Camping & candy: State park campers welcome kids for trick-or-treating | Sports

Lake Greenwood State Park has three camp hosts who stay at the park for three months. These volunteers clean the restrooms and campsites — and also dish out advice.

Today, they will turn the park into Haunted Shores and welcome hundreds of kids for trick-or-treating from 4 to 8 p.m. The park will be closed to vehicle traffic after 4 p.m. today, and campers will await children who are in search of tasty treats.

It wasn’t always this way. More than a decade ago, Cathy Broome, a camp host, and her husband, Robert, a park ranger, were camping at the park during Halloween. Cathy bought a small bag of Reese’s Cups, thinking kids might visit.

“We thought we’d have one or two kids who were camping,” Cathy said. “We didn’t have anybody. Then, the next year, the campground was probably half full. They would invite their families to come in, and those families would invite others to come. Then it took off from there. It’s a huge thing now.”

Campers go all out in decorating their campsites for Halloween.

“Sometimes you can buy $100 worth of candy, and you are going to give out all the candy,” Broome said.

The three camp hosts have specific duties while they stay at the park. Cathy cleans the women’s restrooms, Pat Fain cleans the men’s restrooms and Judi Duguay cleans the campsites.

Camp hosts are positioned at strategic places throughout the campground, which has 125 campsites. The hosts are at sites 2, 83 and 102.

Cathy has been a camp host for four years. She stays for three months, takes a month break and then returns for three more months. She admits her main reason for being a host is her husband.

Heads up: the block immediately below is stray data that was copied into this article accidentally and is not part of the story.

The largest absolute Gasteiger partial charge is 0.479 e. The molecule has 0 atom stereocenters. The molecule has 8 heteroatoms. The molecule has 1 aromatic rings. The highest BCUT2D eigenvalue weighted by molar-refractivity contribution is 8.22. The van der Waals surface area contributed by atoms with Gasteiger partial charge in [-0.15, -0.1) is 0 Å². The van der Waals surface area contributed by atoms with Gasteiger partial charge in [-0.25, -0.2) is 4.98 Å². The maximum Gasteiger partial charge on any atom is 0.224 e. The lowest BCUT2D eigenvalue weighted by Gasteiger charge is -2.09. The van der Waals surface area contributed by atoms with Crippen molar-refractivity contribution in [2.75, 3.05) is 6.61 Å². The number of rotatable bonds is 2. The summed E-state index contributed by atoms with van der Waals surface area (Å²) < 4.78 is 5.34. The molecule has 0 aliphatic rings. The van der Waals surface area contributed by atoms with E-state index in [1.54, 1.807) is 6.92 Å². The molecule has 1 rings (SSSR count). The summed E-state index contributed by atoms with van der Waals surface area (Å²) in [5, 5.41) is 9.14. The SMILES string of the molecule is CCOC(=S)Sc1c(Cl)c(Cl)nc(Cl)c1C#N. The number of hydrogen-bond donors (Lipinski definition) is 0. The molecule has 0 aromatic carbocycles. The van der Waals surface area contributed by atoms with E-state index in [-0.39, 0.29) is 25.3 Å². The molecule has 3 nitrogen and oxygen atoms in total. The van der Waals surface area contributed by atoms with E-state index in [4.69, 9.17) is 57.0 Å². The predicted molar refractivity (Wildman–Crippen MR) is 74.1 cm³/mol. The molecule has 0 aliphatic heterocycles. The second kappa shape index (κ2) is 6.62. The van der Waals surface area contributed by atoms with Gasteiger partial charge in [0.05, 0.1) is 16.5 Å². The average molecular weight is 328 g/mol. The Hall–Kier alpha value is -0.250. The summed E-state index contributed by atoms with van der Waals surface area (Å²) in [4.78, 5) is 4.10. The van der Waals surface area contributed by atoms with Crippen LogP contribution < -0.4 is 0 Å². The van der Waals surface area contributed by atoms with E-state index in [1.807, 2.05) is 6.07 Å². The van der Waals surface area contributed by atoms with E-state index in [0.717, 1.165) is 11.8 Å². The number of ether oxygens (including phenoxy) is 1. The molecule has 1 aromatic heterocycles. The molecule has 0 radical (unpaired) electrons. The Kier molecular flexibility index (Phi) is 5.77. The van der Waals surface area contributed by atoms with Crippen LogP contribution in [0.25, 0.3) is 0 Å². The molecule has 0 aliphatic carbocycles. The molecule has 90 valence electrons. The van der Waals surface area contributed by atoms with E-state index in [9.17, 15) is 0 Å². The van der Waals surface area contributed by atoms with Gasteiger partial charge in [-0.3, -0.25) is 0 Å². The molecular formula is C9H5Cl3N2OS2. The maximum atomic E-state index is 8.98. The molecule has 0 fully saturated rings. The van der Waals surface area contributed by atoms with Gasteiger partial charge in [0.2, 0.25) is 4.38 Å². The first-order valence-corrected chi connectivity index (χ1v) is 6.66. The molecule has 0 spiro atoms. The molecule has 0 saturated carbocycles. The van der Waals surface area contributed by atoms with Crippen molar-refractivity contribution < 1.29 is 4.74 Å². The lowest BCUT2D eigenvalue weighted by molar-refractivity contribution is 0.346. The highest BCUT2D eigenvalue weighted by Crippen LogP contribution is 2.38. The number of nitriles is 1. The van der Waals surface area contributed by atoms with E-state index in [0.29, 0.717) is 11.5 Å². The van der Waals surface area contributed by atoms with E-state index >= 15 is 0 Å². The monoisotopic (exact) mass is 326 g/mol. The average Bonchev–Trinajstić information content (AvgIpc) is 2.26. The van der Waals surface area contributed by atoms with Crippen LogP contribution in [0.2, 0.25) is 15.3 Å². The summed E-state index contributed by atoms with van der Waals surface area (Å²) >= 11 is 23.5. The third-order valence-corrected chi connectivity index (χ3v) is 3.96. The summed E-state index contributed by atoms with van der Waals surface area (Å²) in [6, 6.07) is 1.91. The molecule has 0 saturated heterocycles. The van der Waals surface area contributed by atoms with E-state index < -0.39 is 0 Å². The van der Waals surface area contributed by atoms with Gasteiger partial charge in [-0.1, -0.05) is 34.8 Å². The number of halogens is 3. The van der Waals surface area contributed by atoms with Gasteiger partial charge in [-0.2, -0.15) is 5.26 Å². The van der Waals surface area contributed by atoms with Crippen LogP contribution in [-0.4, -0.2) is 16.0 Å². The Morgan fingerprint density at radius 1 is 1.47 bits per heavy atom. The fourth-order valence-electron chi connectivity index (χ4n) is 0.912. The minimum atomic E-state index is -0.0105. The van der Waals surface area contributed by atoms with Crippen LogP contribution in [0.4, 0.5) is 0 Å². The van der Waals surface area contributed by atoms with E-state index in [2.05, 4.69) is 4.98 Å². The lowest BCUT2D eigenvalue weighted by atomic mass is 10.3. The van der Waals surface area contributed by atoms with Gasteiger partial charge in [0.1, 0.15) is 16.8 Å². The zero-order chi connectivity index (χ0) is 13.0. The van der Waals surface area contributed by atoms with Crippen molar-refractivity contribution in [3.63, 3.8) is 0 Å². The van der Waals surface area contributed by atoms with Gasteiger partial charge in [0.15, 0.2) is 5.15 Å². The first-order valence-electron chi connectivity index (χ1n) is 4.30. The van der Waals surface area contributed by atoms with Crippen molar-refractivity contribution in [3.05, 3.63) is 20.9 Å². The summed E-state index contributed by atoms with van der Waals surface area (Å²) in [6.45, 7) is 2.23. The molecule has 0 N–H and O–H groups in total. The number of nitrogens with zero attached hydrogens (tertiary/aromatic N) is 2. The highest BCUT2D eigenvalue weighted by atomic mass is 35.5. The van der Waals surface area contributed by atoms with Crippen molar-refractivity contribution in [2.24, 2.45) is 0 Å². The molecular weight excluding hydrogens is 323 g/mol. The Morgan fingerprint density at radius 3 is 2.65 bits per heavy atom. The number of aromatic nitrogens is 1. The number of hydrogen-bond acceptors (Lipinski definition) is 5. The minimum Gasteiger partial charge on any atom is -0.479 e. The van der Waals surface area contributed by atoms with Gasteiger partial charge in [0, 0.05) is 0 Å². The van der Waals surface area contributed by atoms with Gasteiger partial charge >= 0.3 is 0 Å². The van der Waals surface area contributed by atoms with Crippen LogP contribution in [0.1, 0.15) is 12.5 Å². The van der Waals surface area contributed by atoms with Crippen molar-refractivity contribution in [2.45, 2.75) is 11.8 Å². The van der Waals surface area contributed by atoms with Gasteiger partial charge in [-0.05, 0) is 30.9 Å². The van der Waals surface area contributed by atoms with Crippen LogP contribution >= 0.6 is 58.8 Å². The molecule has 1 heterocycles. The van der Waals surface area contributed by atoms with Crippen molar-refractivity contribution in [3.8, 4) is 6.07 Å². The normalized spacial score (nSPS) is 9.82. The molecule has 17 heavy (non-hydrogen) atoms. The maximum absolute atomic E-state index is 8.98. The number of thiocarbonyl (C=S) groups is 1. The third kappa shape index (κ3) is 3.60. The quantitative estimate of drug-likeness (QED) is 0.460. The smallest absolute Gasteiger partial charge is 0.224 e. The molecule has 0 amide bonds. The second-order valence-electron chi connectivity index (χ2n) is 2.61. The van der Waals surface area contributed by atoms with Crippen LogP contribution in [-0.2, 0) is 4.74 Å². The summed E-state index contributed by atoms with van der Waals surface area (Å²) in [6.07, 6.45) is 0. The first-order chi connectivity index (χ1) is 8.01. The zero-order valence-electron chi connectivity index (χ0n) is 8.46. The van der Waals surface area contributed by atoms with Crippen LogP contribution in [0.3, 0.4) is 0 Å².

“He likes to be here in the campground,” Broome said. “It’s mostly for him.”

She’s prepared for all of the visiting kids.

“You’ve got so many kids coming from four or five different counties,” said Broome, who lives in Joanna. “They know that all the campers are going to trick-or-treat the kids. I have seen kids walking out of here with two bags of candy. I tell everybody about it because it’s safe.”

Some days can be boring as a camp host, Cathy said, unless you have a boat or like fishing.

“But you can always find something to stay busy,” she said. “Sometimes we might go out through the park picking up trash to help the rangers and the maintenance out.”

Fain, who is from Whitmire, is a cousin of Robert.

“We love the outdoors and love camping,” Fain said. “I love meeting a lot of new people.”

Fain said there is a good mix of campers from the area and people from across the country. While camp hosts can stay for up to three months, regular campers are limited to two weeks.

“It’s interesting to talk with other people who are not from here,” Fain said.

Jeff Duguay is a good example of someone who was drawn to Lake Greenwood from thousands of miles away. He and his wife, Judi, who is just settling in as a camp host, are originally from Washington state.

Jeff participated in a cross-country motorcycle trip and stopped in South Carolina to visit family one year. He fell in love with the area.

“I brought my wife to South Carolina, and it was Thanksgiving and the weather was beautiful,” Duguay said.

A few years later, Judi talked Jeff into returning to South Carolina to live. They have been camp hosts at parks across South Carolina and other Southern states.

“You meet so many nice people,” Jeff said. “Everybody is friendly and respectful to each other. That’s what we like about the South.”

He particularly likes Lake Greenwood State Park.

“It’s just a nice park,” he said. “You’ve got this beautiful lake here, and the campsites are accessible and pretty.”

Contact staff writer Greg K. Deal at 864-223-1812 or follow on Twitter @IJDEAL.

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